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Lewitt Audio MTP W950

Capacitor Microphone By Paul White
Published May 2023

Lewitt MTP W950

This classy vocal mic brings studio sound quality to the stage.

Austrian company Lewitt Audio have a deservedly strong reputation for building high‑quality microphones. In the new MTP W950, they’ve taken a one‑inch, dual‑diaphragm capacitor capsule of the type you’d usually find in a studio mic, and placed it in a housing designed to work in a live‑sound environment. This capsule has switchable cardioid or supercardioid patterns, and features exceptionally good rear rejection. In cardioid mode the maximum rejection is at 180 degrees off‑axis, while in supercardioid mode it is at 120 degrees. The basket features built‑in dual‑layer pop/wind filtering, and the capsule has a robust suspension system to minimise handling noise. The basket also affords protection against moisture from the singer’s breath, and has been designed to help preserve sonic performance if the artist cups their hand around the mic.

The W950 uses a dual‑diaphragm capacitor capsule, with a built‑in suspension for minimising handling noise.The W950 uses a dual‑diaphragm capacitor capsule, with a built‑in suspension for minimising handling noise.

A switchable 12dB pad accommodates loud sound sources, while another switch brings in a 120Hz low‑cut filter. The mic top has to be removed to access the filter, pad and pattern switches, which prevents inadvertent setting changes when in use. It is also possible to use the capsule as part of a wireless system with a suitable transmitter body. Compatible systems are listed on the Lewitt website. The mic comes with a semi‑rigid transport case, microphone clip and windscreen. Overall, the mic measures 51 x 183mm and it weighs 379g.

As you’d expect from Lewitt, the mic has a reassuring technical specification. Sensitivity is 8.1mV/Pa, self‑noise is 21dBA, signal‑to‑noise ratio is 73dBA and its dynamic range is 119dBA. Maximum SPL handling at 0.5% THD is a very loud 140dB. A standard phantom power source of 48V (±4V) is required.

The frequency response graph for cardioid mode shows a gentle roll‑off below 200Hz to counter the proximity effect, and a couple of humps up in the presence region with a gentle lift at around 3.5kHz and a stronger hump up around 9kHz. In supercardioid mode the strongest hump is around 4kHz, but there’s nothing excessive in either mode, and the frequency response extends to 20kHz. However, Lewitt weren’t satisfied with just achieving a good paper specification: they also sent out pre‑release models with top‑tier touring acts to be sure the mic performed under real‑world conditions.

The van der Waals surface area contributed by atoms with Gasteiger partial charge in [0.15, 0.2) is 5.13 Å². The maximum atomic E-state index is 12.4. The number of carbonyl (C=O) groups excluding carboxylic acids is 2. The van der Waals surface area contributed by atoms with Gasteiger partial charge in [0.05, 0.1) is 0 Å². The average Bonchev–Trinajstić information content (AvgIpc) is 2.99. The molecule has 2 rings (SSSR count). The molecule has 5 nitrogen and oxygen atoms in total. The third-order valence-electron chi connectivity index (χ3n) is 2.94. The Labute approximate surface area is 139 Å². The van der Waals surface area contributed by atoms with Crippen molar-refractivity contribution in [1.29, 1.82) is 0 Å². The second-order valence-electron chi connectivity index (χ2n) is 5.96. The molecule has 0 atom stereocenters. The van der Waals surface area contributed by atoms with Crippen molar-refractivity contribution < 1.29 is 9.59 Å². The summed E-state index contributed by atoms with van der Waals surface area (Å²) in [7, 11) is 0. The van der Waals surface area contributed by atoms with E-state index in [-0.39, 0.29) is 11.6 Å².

The MTP W950 delivers the type of performance that I’d expect from a good‑quality studio capacitor microphone...

Centre Stage

Tested at a distance of around 150mm and with the filter off, the sound came over as natural and full‑bodied, with a reasonable resistance to popping. Indeed, the W950 delivers the type of performance that I’d expect from a good‑quality studio capacitor microphone, so if you perform live and also have a home studio, it will serve you well in both scenarios.

Turning on the low‑cut filter does bring about a noticeable reduction in the low end — but if you move closer than around 75mm away, as you probably would in a live performance, proximity effect builds up to counter this, so you still get a well‑balanced tonality. The mids and highs sound very natural, without the nasal character that you sometimes get with live vocal mics.

Despite the slight differences in the frequency responses of the two patterns, I didn’t notice any significant tonal change when switching to supercardioid mode, and the rejection of off‑axis sounds is impressive. By the time you get to 90 degrees off‑axis there’s a huge amount of attenuation, which bodes well for keeping spill out of the mic. Having the dead zone around 120 degrees off‑axis, rather than directly behind as it is in cardioid mode, may also make it easier to position wedge monitors in the dead spot.

While some may view the MTP W950 as expensive, it definitely meets professional requirements and delivers a very natural sound with the benefits of excellent off‑axis rejection and a choice of two polar patterns. To get the best out of a mic like this you need a decent PA system with detailed midrange performance, but with so many affordable mini line arrays and better‑designed box systems around now, there’s a good case for buying a quality microphone. The off‑axis rejection also helps avoid feedback in awkward venues.

A good mic can last decades if looked after, so a mic of this calibre would be a great investment for the discerning vocalist.


With its smooth sound, excellent off‑axis rejection and controlled low end, the MTP W950 offers a tempting way to upgrade your live vocal sound.


£689 including VAT.

Lewitt Audio +43 (1)904 3545.

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